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If a bowling ball is moving with some initial velocity while slipping, how far will it move before it begins to roll once it experiences static friction?

$\ddot{x} = \mu_{kf}g$

And there is also a torque from the kinetic friction on the ball (R = radius of the ball)

$$mg\mu_{kf}R = \frac{2mR^2}{5} \ddot{ \theta} \implies \ddot{ \theta} = \frac{5g\mu_{kf}}{2R}$$

The condition for rolling without slipping is $v = R \omega$ and from the time the ball makes contact with the ground, transversal velocity decreases while angular velocity increases to a point where they are equal. I am not sure what I should do at this point, because everything I try doesn't seem to work.

$$\ddot{x} = v \frac{dv}{dx} = \mu_{kf}g \implies v^2 = (2\mu_{kf}g)x + v_o^2 $$

I don't quite know what to do with this Differential equation that won't involve $\theta$ so that I can use it in the linear equation of motion. I have tried using time, but I don't know how that would help, And the actual angle itself is useless.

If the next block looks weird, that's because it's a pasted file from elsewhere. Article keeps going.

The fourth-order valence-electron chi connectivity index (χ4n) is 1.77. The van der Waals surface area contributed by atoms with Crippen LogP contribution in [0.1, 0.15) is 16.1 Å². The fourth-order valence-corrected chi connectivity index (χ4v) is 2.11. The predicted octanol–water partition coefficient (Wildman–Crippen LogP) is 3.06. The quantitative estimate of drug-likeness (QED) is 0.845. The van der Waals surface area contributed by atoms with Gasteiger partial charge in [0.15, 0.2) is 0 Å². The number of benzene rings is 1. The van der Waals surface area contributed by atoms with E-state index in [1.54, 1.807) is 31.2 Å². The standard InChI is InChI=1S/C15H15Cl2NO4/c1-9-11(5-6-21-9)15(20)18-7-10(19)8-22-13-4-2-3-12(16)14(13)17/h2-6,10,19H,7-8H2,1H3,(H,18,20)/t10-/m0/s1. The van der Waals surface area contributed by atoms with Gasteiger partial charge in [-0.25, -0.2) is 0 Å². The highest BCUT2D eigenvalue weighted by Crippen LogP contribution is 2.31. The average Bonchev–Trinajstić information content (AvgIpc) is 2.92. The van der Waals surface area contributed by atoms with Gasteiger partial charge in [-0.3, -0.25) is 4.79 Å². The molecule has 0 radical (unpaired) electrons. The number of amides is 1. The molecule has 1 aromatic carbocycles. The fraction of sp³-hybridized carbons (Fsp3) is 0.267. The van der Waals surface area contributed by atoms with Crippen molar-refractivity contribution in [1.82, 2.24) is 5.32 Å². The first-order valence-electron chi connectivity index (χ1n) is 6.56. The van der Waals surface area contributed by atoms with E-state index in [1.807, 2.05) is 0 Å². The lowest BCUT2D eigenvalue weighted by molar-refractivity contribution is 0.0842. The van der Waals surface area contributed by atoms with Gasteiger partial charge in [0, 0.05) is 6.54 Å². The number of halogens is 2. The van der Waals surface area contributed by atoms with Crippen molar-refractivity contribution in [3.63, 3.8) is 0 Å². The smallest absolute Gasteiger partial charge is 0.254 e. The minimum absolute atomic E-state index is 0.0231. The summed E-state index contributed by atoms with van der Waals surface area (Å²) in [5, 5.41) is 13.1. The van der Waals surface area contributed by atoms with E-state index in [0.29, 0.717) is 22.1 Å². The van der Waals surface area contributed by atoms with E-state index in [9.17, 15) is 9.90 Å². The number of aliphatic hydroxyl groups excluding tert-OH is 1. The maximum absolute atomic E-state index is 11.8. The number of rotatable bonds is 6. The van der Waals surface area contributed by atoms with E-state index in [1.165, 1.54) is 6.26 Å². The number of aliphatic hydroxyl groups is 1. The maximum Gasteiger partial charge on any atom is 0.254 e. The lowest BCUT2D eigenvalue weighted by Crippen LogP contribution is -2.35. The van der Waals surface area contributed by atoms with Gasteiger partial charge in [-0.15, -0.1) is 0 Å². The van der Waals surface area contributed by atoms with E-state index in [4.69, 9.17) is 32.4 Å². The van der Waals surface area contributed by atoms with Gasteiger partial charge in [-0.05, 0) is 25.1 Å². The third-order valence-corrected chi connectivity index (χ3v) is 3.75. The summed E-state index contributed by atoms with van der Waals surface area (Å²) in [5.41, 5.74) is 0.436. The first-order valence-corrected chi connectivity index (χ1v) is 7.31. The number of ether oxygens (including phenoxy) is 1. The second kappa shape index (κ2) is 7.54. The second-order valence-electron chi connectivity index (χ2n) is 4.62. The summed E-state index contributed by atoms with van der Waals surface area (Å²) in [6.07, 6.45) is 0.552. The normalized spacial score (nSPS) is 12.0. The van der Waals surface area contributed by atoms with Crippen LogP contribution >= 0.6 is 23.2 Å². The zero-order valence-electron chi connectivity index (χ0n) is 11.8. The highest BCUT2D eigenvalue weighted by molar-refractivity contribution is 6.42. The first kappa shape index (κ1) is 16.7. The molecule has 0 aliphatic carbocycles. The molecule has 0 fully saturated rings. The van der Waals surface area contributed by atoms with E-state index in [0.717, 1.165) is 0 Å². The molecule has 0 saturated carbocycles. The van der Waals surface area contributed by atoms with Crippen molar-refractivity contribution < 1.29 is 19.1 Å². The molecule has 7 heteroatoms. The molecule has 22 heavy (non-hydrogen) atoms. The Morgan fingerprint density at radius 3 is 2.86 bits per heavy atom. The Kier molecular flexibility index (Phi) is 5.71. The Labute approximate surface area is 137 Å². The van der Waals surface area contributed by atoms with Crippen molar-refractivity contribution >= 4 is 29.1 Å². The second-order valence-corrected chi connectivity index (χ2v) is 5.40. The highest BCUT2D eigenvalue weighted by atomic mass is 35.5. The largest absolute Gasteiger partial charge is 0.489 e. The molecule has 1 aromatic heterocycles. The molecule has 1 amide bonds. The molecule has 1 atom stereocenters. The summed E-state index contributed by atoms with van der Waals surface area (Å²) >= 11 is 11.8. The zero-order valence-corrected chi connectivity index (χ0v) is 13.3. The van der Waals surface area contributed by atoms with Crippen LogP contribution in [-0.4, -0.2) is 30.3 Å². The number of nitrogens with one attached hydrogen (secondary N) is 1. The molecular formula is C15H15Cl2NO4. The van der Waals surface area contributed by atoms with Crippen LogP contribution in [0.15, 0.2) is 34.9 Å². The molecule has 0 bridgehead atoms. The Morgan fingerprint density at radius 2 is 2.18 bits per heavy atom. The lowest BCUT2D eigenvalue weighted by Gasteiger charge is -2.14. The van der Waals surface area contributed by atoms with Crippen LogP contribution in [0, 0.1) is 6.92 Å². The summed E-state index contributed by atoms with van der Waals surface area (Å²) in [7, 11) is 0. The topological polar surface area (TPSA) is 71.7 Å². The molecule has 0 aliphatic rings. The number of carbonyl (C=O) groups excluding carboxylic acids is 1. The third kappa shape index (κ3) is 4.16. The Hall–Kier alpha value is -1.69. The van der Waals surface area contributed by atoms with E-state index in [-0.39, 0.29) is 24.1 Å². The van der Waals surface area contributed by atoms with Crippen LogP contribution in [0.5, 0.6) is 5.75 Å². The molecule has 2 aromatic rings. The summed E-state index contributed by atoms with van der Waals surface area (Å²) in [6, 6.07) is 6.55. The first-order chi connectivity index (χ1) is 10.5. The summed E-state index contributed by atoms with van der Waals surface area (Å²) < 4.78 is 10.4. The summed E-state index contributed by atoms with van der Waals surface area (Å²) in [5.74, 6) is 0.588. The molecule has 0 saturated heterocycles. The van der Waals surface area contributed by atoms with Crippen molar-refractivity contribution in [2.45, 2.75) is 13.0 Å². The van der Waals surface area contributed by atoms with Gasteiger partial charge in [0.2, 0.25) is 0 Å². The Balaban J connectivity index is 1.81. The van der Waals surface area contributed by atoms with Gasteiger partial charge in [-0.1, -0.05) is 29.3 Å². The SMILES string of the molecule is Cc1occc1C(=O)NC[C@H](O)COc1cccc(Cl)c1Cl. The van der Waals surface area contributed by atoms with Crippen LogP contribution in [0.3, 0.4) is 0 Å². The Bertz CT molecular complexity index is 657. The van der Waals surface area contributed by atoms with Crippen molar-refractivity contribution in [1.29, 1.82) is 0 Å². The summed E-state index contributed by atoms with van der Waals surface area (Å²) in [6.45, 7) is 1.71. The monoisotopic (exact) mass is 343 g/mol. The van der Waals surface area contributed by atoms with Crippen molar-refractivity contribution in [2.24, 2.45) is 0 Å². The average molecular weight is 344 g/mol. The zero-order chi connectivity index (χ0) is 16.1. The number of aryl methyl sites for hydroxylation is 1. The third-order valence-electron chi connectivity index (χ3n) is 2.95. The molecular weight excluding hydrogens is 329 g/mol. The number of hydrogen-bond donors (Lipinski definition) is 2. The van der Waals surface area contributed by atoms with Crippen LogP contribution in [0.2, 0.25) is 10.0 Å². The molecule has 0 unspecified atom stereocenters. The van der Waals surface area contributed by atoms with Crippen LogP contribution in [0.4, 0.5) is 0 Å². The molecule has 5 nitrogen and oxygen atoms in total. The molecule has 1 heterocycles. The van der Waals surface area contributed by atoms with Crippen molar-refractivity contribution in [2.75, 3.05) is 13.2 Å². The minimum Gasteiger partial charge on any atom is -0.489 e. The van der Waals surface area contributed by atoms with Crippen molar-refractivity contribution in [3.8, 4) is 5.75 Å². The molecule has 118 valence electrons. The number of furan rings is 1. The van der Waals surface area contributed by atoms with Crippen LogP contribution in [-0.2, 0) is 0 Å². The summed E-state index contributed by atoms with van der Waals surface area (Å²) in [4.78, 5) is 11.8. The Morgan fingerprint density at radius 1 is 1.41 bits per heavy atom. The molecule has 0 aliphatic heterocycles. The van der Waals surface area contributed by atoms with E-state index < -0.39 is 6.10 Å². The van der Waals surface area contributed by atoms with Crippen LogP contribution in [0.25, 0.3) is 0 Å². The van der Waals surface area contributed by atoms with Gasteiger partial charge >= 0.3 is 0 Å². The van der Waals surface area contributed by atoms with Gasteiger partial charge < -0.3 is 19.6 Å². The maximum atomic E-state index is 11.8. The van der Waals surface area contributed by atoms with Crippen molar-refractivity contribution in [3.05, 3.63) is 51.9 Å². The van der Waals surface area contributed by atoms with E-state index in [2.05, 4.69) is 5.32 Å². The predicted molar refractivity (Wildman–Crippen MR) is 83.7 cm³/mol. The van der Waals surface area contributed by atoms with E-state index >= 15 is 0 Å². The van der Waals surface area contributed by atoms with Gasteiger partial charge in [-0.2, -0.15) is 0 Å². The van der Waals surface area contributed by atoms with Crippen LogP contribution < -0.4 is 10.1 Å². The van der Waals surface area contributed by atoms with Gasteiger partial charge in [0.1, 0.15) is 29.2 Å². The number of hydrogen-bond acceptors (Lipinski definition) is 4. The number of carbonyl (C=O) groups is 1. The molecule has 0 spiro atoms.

$$\ddot{ \theta} = \frac{5g\mu_{kf}}{2R}$$ I can't say $x = R \theta$ because of the slipping

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(Interesting aside): Once it starts rolling-without-slipping, it never ever stops! (unless we include air resistance and/or material deformation) –  Chris Gerig Dec 31 '12 at 6:59
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1 Answer 1

up vote 2 down vote accepted

Lets say that when your ball first contacts the ground, it has initial velocity $v_0$ and initial angular velocity $\omega_0 = 0$.

You have a constant torque being applied to the ball, so your differential equation is very easy to integrate to get:

$$\dot{\theta} = \omega = \frac{5g\mu}{2R} t + \omega_0$$

For the displacement, go directly with Newton's law, $\ddot{x}=-\mu g$, which also has a constant force and can be easily integrated once to get

$$\dot{x} = v = v_0 - \mu g t$$

From here you should be able to use your $v = \omega R$ condition to find out how long will it take the ball to start rolling without slipping, and once you have that time, integrate displacement once more to get

$$x = v_0 t - \frac{1}{2}\mu g t^2,$$

which will give you the distance traveled entering the time you calculated before.

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Thank you so much. It makes so much sense when you say it –  Cactus BAMF Dec 31 '12 at 4:11
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